Some of my favorite lines are “I got it” or “It is what it is.” Knowing what I know now, it might just work as a t-shirt slogan. But seriously, I rarely communicated my needs because I didn’t think they were as important as other people’s needs.

She then asked me, “Given that you are never open and vulnerable enough to let others be close to you, could you say that you were a fake friend?”

Another oops. Suddenly I was faced with how invalid I was. Getting people to believe I was Wonder Woman without needing help was a double-edged sword. This meant that I was denying my needs, while secretly feeling resentful and angry.

I realized that operating from an unhealthy place of unworthiness, trying to maintain the role of the bigger person, never meant helping others. I was trying to fill some void in my soul that I hadn’t healed.

If we believe for any reason that we are unworthy or inadequate, we will constantly seek validation from the outside world and use self-destructive behaviors to prove ourselves because our souls are starving.

If we don’t heal our childhood wounds and stop looking for validation of our achievements or other people, we will spiral into a toxic cycle of lack and inadequacy.

After a very honest and painful conversation with my friend, during which I sobbed like a four-year-old losing his most precious toy, I decided to reach out to her again. I was too scared to make an actual phone call, so I decided to send her a voicemail.

The purpose of the conversation was to be real about what was not real. I expressed the hurt I felt and how fake I had been in our friendship. I expressed my hurt and expressed that my ego still got in the way, but at least I was aware of it. I also told her that she wasn’t the only negative person in our friendship, and that my hurt created an equal amount of negativity and toxicity for both of us.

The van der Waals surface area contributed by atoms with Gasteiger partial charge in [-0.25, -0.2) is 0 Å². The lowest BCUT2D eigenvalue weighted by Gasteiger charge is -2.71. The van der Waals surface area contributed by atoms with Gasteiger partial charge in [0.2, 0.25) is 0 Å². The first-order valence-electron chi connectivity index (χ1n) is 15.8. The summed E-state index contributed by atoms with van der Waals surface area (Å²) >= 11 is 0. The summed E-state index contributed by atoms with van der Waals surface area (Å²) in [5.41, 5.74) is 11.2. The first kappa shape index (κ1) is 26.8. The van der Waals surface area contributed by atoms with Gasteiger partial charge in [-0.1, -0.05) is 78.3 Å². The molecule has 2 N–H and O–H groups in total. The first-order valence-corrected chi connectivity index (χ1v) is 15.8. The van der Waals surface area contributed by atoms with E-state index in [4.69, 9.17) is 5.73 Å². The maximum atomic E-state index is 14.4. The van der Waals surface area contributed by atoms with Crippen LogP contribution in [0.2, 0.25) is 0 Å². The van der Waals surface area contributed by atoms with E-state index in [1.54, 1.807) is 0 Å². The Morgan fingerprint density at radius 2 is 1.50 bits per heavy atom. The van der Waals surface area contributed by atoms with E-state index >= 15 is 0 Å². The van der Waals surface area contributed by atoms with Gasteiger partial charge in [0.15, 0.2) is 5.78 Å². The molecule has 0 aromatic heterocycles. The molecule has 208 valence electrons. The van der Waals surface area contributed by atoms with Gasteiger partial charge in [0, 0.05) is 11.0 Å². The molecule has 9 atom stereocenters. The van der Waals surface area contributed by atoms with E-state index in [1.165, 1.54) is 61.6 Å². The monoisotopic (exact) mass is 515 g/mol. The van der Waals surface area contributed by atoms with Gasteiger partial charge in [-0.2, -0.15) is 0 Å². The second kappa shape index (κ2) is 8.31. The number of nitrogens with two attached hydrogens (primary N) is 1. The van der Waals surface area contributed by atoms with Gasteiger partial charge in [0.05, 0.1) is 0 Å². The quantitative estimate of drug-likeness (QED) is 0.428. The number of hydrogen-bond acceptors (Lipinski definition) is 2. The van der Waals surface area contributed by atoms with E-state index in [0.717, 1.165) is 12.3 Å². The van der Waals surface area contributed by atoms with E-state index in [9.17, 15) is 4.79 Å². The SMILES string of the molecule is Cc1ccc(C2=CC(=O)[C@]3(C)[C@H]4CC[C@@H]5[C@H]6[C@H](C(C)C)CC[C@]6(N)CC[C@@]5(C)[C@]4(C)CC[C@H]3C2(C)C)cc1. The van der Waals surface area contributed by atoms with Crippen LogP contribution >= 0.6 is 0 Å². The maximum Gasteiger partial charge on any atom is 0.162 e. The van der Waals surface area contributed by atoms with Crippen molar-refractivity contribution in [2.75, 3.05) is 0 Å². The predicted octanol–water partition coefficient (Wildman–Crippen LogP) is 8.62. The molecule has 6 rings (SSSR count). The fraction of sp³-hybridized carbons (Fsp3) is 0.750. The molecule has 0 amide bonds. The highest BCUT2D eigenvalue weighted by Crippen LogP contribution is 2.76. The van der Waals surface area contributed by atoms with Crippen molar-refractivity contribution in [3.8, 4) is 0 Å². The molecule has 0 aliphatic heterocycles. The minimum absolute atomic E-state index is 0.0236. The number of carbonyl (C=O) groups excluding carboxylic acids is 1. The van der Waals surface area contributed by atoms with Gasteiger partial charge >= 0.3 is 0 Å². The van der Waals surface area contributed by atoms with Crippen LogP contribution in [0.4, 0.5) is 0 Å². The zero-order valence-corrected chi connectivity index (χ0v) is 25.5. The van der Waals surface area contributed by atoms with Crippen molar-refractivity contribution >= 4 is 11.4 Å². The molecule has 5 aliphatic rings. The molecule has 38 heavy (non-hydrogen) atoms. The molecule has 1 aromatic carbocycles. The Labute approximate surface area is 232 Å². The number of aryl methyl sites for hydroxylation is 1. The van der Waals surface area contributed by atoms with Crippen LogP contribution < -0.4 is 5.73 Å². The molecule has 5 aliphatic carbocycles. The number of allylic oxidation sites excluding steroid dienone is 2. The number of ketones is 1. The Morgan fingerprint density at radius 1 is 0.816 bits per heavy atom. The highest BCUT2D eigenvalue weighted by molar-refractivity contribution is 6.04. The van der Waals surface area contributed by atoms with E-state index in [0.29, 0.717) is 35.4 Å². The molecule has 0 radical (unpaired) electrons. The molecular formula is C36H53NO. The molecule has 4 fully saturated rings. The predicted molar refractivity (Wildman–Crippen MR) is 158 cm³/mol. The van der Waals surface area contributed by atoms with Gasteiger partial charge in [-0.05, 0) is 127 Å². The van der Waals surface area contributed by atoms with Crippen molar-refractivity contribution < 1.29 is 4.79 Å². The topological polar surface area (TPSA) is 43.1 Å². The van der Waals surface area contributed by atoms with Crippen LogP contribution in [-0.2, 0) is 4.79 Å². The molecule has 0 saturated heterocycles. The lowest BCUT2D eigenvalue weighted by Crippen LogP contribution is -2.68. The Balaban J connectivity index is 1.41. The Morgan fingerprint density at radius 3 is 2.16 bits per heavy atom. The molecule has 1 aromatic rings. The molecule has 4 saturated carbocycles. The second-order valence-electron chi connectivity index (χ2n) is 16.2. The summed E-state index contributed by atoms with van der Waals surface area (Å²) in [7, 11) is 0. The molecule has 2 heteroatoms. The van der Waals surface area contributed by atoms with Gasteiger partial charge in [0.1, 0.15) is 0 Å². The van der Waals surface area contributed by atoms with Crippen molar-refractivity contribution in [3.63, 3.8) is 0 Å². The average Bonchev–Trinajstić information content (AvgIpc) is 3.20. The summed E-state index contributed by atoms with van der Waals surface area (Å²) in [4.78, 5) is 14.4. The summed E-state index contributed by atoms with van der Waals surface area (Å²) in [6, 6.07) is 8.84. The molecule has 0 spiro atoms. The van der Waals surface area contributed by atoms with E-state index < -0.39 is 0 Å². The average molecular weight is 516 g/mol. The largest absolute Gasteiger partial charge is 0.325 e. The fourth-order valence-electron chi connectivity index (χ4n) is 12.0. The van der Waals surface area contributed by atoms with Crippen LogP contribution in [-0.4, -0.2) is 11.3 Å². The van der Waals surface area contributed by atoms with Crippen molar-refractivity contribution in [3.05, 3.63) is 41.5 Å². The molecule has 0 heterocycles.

She responded by saying she accepted my message but needed to think about it. I haven’t heard from her since then.

While this may seem like a sad ending, I don’t see it that way. For the first time in my life, I stood up for myself and for what was important to me. Instead of denying my needs, I voiced them. I was aware of the missing boundaries and made them important. I acted from a point of view of dignity and self-love. Even though it meant I was losing friendships, at least I wasn’t losing myself like I often do.

As we work to heal and resolve trauma, we often overlook the importance of others in the healing process. If we want to recover from the past suffering caused by difficult relationships, we must create connections with people based on love, compassion and mutual support.

Although our recovery is personal, sometimes even isolated, much of our healing happens in partnership with others.

For example, let’s consider a scenario where our trust was broken and we were traumatized in order to trust again. It is difficult to cure this problem on your own. We must develop new relationships or mend old ones because trust is an important foundation of relationships. This is how we heal and gain the confidence to trust others again.

Moving forward, I know I will again face the challenge of helping others or being there for them from a codependent state of mind. However, this time I will be able to recognize it, stop and reevaluate my actions and investments in other people.

​​​​​​While breaking the limiting belief about my worth has been a challenge for me, I am gaining insight into what it is like to stand in my power and appreciate who I am. Knowing that I have the potential to feel worthy in a relationship, I can confidently say that I’m certainly not stopping now.